While barriers to referral can limit the cost-effectiveness

of PAs [15], the referral rate of almost 20% by PAs in

this study suggests referral barriers were not an issue.

When the referrals were systematically analyzed, most of

the referrals were to physical therapy (PT) for both

providers. Some evidence suggests that a referral to PT

can accelerate recovery from an acute care mode and

return him or her to work more quickly [16]. Patients

seen by PAs for an episode of care were assigned shorter

periods of limited activity on average, but at a higher PT

referral rate than the patients of physicians, suggesting

there may be differences in how the patients are managed.

This was an administrative study designed to be useful

to managers of health providers and not an econometric

study. As such, there are some limitations to this type of

Table 2. Comparison of PAs and physicians by outcomes of episodes of care







P SD 95% CI

1. Average number of days of limited activity assigned 15.6 17.4 16.8 0.015 48.2 16.1–17.5

2. Likely to refer a patient to an outside provider 19.7% 17.4% 18.2% 0.0001 38.6% 17.6–18.7%

3. Average number of patient visits per hour 2.5 2.9 2.8 0.008 1.9 2.8–2.8

4. Average charge per visit $284.77 $302.53 $296.72 n.s. $159.76 $294.50–298.93

5. Average total charges for episode of care $565.98 $608.13 $594.33 n.s. $751.46 $583.91–604.75

6. Average severity score of problems treated

(mild = 1; moderate = 2; severe = 3)

1.92 1.93 1.93 n.s. 0.33 1.93–1.94

7. Percentage of male patients 74.3% 72.5% 73.1% 0.007 44.3% 72.5–73.2%

8. Average age of patients (years) 35.3 35.5 35.5 n.s. 11.2 35.3–35.7

9. Probability patients likely to keep their appointment 81% 76% 79% 0.0024 1.04 78.0–80.9

Table 3. Percentage distribution of referrals by type of provider


Referral type Physician PA

Physical therapy 84.0 88.0

Orthopedics 4.6 3.0

General surgery 2.1 2.3

Other 9.3 6.7

Total 100 100


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work from a labor cost-effectiveness standpoint. As with

many studies of this type, it was a retrospective study

using secondary data for analysis. Data collected and

intended for one purpose may have unknown biases that

skew the data in one direction or another. If PA care

is comparable to a physician’s care in OEM, then a

prospective study that matches patients for age, gender,

type of injury, diagnosis, severity, time of visit and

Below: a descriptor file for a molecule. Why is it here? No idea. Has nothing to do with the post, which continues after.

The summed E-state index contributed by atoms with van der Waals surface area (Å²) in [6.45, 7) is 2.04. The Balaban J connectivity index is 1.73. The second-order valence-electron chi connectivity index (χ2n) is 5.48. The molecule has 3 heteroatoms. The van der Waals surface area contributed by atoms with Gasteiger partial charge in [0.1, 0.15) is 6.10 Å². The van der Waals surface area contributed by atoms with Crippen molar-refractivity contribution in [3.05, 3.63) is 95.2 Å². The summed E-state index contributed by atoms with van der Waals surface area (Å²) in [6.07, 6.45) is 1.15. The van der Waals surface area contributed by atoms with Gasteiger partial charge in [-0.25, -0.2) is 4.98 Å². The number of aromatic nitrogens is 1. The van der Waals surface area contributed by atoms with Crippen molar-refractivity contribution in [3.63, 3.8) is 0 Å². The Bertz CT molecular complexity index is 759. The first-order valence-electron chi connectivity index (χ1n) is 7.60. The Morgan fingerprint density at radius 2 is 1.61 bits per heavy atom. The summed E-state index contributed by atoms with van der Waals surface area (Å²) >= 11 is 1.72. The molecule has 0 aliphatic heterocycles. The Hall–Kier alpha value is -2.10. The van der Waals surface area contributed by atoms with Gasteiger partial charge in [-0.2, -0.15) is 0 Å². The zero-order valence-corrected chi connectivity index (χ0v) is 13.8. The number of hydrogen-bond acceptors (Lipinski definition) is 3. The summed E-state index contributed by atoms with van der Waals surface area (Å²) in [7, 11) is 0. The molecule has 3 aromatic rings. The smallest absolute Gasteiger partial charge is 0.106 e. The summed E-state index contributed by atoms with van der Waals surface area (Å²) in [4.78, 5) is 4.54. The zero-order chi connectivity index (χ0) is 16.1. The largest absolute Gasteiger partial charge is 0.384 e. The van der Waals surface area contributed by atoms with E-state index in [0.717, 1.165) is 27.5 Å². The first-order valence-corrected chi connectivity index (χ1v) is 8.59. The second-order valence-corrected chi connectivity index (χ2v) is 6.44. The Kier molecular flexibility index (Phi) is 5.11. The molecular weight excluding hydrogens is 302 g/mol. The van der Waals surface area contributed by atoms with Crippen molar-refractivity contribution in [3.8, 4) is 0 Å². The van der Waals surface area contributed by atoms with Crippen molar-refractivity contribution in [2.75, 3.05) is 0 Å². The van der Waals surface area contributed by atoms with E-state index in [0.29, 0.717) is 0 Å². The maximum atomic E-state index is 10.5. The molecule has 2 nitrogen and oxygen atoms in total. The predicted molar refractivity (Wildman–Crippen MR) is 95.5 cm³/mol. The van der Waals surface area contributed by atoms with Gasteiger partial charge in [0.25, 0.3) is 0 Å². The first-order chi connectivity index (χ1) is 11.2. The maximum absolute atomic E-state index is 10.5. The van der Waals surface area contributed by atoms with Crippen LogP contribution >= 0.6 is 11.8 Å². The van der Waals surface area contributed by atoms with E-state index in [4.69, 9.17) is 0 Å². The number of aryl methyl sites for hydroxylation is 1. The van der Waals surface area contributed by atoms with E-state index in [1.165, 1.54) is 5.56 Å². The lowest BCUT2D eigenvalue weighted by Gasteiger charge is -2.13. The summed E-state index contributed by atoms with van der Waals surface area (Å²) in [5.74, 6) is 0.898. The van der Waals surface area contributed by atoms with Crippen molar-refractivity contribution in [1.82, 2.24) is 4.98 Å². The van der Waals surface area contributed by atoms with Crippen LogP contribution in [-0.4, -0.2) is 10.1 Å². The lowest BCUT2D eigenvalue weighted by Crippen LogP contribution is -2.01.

resources used needs to be undertaken to substantiate

that belief.

Another limitation with this study is the unknown

interaction between the PA and physician.Technically, the

role of the PA in relation to the physician is one of

delegated responsibility. How the PA provides care can

theoretically be enhanced or inhibited by the physician’s

supervisory influence. This team role is identified as one

issue in the provision of patient care and needs to be

assessed from an overall productivity standpoint [17].

It is difficult to generalize these findings to OEM PAs

in other settings, since so little is known about OEM

PAs. Concentra is the largest OEM company in North

America, unique in its size, and there is no other company

that comes close. It may have an economy of scale that

makes comparisons difficult. However, the method it

employs to process patient needs and its use of PAs is

consistent with other managed care firms and probably

reflects contemporary organizational practices [18].While

each of the states differ somewhat in permissive legislation

concerning how PAs may perform their delegated

roles, the incorporation of employees in managed care

settings tends to dampen these differences and allows PAs

and other employees to function fairly efficiently. For

example, PAs in Texas, at the time of this study, could not

prescribe narcotic analgesics. However, policies within

the organization permitted PAs to phone in a controlled

substance in the supervising physician’s name thus

avoiding interruptions in workflow.


This small study offers some insight into the activity of

PAs in OEM, at least in the USA. In this particular

setting, where OEM is the exclusive focus of medical

care, it appears that PAs are providing a service that is

comparable to physician services from an administrative

viewpoint. Their productivity to compensation ratio

suggests they may be economical members of the health

care team from a labor standpoint. However, some of

their cost-effectiveness may be negated by a higher

referral rate than the physicians.This observation requires

further analysis to see if the benefit of a PA in the provider

mix is retained.

While it is probably safe to say that PAs would not be

employed in OEMif they were not cost-effective, far more

needs to be understood about PA delivered services from

an economic perspective. Clearly, little is known about

what OEM PAs do,where they work and how they benefit

their employers. Understanding how they are utilized

precludes any organizational evaluations that would

improve patient and employer services. It is hoped this

study helps to establish a foundation for additional

research on how OEM services can be effectively and

efficiently delivered.


The author gratefully acknowledges Sandi Mackey, PA,MPAS

and Robert Hassett, DO, who helped collect the data and

Charles McDonnell, PhD, who assisted with the data analysis.

The author also acknowledges James Davidson, PA, Mary Ann

Ramos, PA, Donna Lux Hooker, as well as the anonymous

reviewers of the paper for their suggestions.